Big meetings like WordCamp US are always a good opportunity to get a feel for what has been accomplished during the year. It helps to get an idea of where we’re at with general trends in the WordPress community. At WordCamp US this year I’ve seen people from all over the world sharing ideas, having interesting conversations, and building a positive, vibrant atmosphere. It makes me happy to be part of this special community. In this post, I’d like to talk about a few things I’m bringing with me after WordCamp US.
Coding is about people
As developers, sometimes we work in isolation. Focused on our job, with our minds exploring hundreds of lines of code, we sometimes forget why we’re coding.
Of course, we’re professionals and coding is our job. However, all our highly abstracted object-oriented programming, all our sophisticated coding best practices, they’re nothing without communication and without empowering everyone to communicate.
The web is a communication tool, whether you need access to information, or you’re producing information, or you’re communicating with someone else. Taking part in such a big event like WordCamp US made clear in my mind, once again, that the real nature of our job is giving people the tools they need to communicate. Coding should be the last step of a process that empowers people to meet each other, share, and communicate.
Accessibility plays a big role in this, as it aims to provide these communication tools to everyone. Looking back at the accessibility progress in WordPress since I’ve started contributing more than three years ago, I feel the most important achievement is not about the technical progress we’ve made so far. WordPress is now more accessible than three years ago, but there’s still a lot of work to do. However, what makes me moderately confident things will keep improving, is that accessibility is now perceived as an indispensable feature in the WordPress community.
The WordPress community aims to prioritize inclusivity and diversity by creating a welcoming atmosphere for everyone. All of our coding should aim at the same goal. I’m happy to see in this community a raising awareness about making the web accessible and usable to everyone. During the Gutenberg demo at the State of the Word, I was particularly happy to see spontaneous applause from the audience for some accessibility features in Gutenberg, like the headings hierarchy and the color contrast check.
To me, this means the whole ecosystem around WordPress wants better accessibility features. It understands their value, and appreciates inclusive design as an indispensable part of an inclusive community. The future looks bright.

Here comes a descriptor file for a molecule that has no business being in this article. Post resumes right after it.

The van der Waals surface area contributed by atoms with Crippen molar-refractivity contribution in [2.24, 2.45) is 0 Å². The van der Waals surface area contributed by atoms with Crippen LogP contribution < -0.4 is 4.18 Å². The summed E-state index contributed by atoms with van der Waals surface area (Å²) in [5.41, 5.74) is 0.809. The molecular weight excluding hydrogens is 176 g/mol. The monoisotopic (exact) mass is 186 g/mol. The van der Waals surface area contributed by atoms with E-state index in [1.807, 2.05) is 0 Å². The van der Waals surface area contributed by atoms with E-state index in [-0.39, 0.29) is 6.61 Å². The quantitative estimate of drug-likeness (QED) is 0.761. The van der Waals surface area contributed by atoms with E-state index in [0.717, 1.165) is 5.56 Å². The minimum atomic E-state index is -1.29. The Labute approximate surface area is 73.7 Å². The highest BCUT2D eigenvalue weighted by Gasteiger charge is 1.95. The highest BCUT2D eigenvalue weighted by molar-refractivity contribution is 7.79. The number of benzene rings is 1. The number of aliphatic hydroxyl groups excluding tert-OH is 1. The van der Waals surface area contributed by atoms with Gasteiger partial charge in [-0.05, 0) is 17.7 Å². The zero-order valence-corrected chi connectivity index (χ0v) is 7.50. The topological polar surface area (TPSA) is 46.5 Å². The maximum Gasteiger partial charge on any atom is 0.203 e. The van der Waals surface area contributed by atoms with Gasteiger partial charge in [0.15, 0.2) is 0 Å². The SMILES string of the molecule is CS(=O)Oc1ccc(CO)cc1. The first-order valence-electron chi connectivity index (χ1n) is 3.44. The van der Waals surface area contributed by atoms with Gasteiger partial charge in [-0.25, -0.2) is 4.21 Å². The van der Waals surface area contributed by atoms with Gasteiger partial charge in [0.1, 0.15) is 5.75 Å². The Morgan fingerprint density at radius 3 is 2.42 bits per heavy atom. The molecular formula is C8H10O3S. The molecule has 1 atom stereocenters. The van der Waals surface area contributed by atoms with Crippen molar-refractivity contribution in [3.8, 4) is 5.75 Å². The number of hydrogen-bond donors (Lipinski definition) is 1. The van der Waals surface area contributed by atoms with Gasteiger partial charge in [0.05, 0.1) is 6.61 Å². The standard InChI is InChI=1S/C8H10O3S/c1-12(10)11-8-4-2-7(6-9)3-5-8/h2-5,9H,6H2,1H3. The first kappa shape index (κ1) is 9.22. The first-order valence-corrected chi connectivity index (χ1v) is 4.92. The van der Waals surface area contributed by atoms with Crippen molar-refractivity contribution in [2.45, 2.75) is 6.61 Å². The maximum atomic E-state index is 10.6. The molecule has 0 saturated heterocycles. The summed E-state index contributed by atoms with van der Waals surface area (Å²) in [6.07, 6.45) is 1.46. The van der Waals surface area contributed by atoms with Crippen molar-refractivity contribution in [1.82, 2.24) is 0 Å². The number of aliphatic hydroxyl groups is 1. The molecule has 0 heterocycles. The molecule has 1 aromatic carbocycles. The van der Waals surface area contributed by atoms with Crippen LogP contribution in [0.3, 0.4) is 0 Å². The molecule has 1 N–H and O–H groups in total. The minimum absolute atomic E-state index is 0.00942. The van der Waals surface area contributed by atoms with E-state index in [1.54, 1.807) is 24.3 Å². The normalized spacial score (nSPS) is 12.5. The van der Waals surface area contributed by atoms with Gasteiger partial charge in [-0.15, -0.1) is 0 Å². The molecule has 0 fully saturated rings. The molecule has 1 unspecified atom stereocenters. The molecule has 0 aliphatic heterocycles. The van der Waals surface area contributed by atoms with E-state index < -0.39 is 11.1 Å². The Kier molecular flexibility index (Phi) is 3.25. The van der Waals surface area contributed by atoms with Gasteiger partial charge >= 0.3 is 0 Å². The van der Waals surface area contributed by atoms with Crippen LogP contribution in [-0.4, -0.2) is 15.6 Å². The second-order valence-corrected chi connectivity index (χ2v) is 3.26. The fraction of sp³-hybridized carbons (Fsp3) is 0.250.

At the WordCamp US Contributor Day, a few people were sitting at the accessibility table, sharing their enthusiasm in contributing to the project. It was there that I met Alex.
Alex is sixteen years old and he’s passionate about technology and WordPress. He’s blind, and he uses the screen reader NVDA on his laptop. On the web, he navigates using Firefox and NVDA.
It was a real pleasure for me having the opportunity to collaborate with Alex. We’ve had a good conversation about what the main troubles screen reader users have to face when using WordPress and identified a small enhancement for the Widgets screen. We’ve also discussed a possible enhancement for the change password field he submitted on the WordPress trac system a few days before. He also coded a patch for that. When I was sixteen years old, I didn’t know anything about coding. Seeing Alex way ahead of myself at the same age made me feel inadequate!
I have some years of experience in accessibility. In my job, I use different computers and screen readers on a daily basis. Compared to Alex, I’m a beginner though. It was incredible to see at what speed Alex can use his computer and screen reader. He could even master the command line like a pro. Oh dear, these younger people are so ahead of old guys like me. They will soon comfortably outclass and beat all of us!
Jokes apart, it was an excellent lesson for me. It reminded me, once again, that everyone can contribute to WordPress and its community, regardless of his or her different abilities. It also reminded me that real users feedback is invaluable. As professionals, we should sit close to our users and listen carefully to them more often.
Thanks Alex, take care!